Hydrolyzes asparagine to aspartate and ammonia.
An enzyme that causes depletion of the extra cellular asparagine by hydrolyzing it into aspartic acid and ammonia.
Lymphoblasts usually have low asparagine synthetase activity and rely on exogenous asparagine for protein synthesis.
Asparagine deficiency can lead to death of lymphoblasts.
Acute lymphoblastic leukemia cells lack asparagine synthetase and are dependent on exogenous sources of asparagine for survival.
With rapid depletion of asparagine ALL cells are selectively killed, whereas normal cells can synthesize asparagine and survive.
Used more commonly in childhood ALL than in adult disease and may contribute to the improved survival of adolescents and young adults.
Three types available: from Escherichia coli, from native E. coli-derived asparaginaase, a pegylated form of asparaginase, and Erwinia chrysanthemia derived asparaginase.
PEG-ASP has decreased immunogenicity and longer half life than the other two drugs and can maintain depletion of asparaginase at an equivalent level to higher doses and prolonged administration of the other agents.
Erwinia asparaginase is improved with therapy of patients with newly diagnosed ALL, or in patients with hypersensitivity to other asparaginase agents.
The half life of E. coli asparaginase, Erwinia asparaginase, Erwinia asparaginase and PEG-asparaginase, are 1.24 days, 0.6 other day, and 5.73 days, respectively.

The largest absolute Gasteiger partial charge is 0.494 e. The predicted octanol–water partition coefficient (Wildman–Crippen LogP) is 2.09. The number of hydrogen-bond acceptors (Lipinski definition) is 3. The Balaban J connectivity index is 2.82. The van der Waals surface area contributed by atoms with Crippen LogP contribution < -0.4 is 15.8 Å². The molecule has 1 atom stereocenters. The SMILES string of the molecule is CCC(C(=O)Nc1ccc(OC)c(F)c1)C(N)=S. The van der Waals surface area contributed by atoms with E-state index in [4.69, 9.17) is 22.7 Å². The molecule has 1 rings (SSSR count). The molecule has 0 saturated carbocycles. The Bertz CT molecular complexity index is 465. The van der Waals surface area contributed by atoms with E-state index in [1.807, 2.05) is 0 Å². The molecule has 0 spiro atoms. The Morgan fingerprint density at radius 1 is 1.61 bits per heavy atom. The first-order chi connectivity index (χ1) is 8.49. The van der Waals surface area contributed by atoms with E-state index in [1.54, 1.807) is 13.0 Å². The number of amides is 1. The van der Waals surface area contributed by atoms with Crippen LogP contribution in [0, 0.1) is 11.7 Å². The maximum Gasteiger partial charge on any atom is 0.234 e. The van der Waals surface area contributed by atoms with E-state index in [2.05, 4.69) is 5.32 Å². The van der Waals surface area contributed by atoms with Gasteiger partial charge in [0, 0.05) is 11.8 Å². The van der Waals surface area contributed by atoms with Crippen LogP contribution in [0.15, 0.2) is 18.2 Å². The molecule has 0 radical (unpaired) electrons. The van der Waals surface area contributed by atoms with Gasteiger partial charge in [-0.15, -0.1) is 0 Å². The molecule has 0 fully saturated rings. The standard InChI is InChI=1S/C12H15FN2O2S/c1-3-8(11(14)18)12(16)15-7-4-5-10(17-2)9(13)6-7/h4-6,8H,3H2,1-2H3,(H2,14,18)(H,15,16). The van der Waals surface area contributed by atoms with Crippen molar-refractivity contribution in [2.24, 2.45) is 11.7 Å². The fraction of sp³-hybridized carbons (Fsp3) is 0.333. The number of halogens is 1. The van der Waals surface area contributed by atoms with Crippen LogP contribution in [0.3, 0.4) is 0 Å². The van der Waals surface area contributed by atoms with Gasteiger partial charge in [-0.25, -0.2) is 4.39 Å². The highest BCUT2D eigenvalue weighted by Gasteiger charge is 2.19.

Erwinia is administered IV or IM 20,000 international units per meter squared 3 times a week, Escherichia coli asparaginase is administered at 6-10,000 international units per meter squared 3 times a week, and pegylated- asparaginase is administered at a dose of 2500 international units per meter squared every 2 weeks.
Treatment is associated with hypersensitivity reactions, pancreatitis, hyperglycemia, coagulation disorders, and hepatic toxicity.
Exposure to bacterial proteins can cause immunologic reactions ranging from localized, transient erythematic and rash to the site of injection to urinary, respiratory distress, and anaphylaxis.
Adverse reactions to coagulation is related to the impairment of protein synthesis, with reductions in plasminogen, fibrinogen, ant thrombin, space and factors IX and X with prolongation of the PTT. May be associated with protein C and S deficiencies.
May increase risk for bleeding or thrombosis.
Hypofibrinogenemia present in 15 to 65% of treated patients.
Approximately 40% of patients develop anti-asparaginase antibodies.
The development of antibodies manifests as an allergic reaction.
Between 20-30% of patients develop an allergic reaction to Escherichia coli asparaginaase, will still develop an allergic reaction to Erwinia asparaginase.